This week sees the 70th birthday of one of the UK’s most significant composers, Brian Ferneyhough. For nearly fifty years, his music has been thrilling & discombobulating audiences in not entirely equal measure, pursuing his compositional goals with ruthless, painstaking rigour. As has long been the case with its most interesting & challenging composers, Ferneyhough’s music has never been strongly welcomed or well-received in the UK, & even the Barbican’s Total Immersion day devoted to him in 2011 essentially only comprised two concerts—to be admired of course, but not exactly an immersion, suggesting little has changed in terms of home-grown appreciation.

His music is to some extent a progression from the integral serialism arrived at by Stockhausen & Boulez in the 1950s, but only in terms of organisational precision; his work is not concerned with—indeed, is often wildly opposed to—the kind of balance that serialism seeks to explore. Multiple layers & an element of refraction—aspects of something heard in different ways from different angles, only slowly grasped, if at all—dominate the way his music presents itself. That makes it something of a formidable force from a listening perspective, & Ferneyhough himself has on numerous occasions spoken of the way he seeks to position the music always a bit ‘beyond’ the listener, inviting what he calls a kind of “meta-listening” (a term that raises more questions than it answers). Whether his music is any more ‘beyond’ an audience than many other composers’ work is debatable & in any case subjective, but regardless, one can never fail to be aware that there is very much more transpiring in a work by Ferneyhough than is immediately obvious.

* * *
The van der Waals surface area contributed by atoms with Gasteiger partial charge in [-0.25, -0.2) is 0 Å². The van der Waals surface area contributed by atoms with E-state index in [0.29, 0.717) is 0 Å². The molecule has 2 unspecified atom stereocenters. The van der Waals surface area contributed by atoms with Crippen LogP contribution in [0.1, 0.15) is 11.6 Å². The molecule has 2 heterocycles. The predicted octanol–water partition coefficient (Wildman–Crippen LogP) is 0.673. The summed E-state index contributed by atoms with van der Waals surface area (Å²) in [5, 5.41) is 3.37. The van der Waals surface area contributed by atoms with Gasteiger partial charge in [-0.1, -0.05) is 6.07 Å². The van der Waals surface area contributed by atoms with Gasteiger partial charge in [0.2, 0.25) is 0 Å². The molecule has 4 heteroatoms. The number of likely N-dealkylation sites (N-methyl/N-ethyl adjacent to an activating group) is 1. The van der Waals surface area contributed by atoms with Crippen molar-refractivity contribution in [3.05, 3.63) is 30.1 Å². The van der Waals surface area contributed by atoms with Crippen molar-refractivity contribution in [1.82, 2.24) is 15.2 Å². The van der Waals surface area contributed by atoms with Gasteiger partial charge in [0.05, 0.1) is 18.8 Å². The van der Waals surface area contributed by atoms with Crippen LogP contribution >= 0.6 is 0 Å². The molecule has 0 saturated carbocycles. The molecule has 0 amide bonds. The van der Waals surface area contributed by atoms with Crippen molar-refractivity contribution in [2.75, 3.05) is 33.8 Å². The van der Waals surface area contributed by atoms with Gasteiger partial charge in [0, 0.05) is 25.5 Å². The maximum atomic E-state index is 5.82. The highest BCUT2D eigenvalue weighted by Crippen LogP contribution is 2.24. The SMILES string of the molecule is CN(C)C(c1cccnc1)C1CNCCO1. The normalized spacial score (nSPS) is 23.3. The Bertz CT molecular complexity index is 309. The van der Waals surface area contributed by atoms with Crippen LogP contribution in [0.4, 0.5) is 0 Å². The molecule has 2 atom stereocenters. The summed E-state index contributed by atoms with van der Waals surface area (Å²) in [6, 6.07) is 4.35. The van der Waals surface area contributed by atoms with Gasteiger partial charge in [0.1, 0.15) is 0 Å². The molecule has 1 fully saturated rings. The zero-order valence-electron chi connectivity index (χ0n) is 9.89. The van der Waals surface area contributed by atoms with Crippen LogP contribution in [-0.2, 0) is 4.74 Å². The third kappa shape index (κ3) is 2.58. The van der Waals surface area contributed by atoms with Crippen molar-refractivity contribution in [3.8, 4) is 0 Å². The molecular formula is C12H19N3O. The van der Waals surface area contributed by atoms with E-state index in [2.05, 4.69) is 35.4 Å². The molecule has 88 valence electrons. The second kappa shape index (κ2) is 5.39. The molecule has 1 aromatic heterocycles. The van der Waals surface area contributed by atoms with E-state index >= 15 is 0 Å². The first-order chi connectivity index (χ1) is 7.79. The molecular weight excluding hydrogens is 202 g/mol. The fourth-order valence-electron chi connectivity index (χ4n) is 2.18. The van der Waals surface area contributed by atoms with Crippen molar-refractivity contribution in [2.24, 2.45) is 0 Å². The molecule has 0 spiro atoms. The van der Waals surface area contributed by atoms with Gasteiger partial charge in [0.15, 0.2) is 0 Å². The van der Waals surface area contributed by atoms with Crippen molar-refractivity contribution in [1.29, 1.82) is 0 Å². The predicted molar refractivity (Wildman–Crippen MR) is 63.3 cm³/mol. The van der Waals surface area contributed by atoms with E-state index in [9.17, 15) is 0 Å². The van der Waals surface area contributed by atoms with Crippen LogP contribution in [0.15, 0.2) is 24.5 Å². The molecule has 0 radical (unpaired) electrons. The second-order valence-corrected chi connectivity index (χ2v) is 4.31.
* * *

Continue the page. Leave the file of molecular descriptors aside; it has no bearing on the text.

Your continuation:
The swiftest of glances at any of his scores underlines that fact; his use of notation is uniquely dense & florid, comprising the most intricately complex filigree. This aspect of his work has long proved to be the most controversial, provoking a rather tiring series of diatribes & apologias—almost always closed arguments, reinforcing existing prejudices—for the convolutions of Ferneyhough’s notational demeanour. This historically lopsided focus on the appearance of Ferneyhough’s music has no doubt been exacerbated by the lack of both available recordings & regular concert performances (my own first contact, in the mid-1990s, was almost entirely via his scores, for this very reason), a situation that has not drastically improved over the years. So as the composer approaches his 70th year, much still needs to be done. Whether 2013 will bring any efforts towards a more enlightened appraisal, or even an in-depth retrospective, remains to be seen. One can at least hope; & to that end this week on 5:4 is a celebration of Brian Ferneyhough’s music. Read more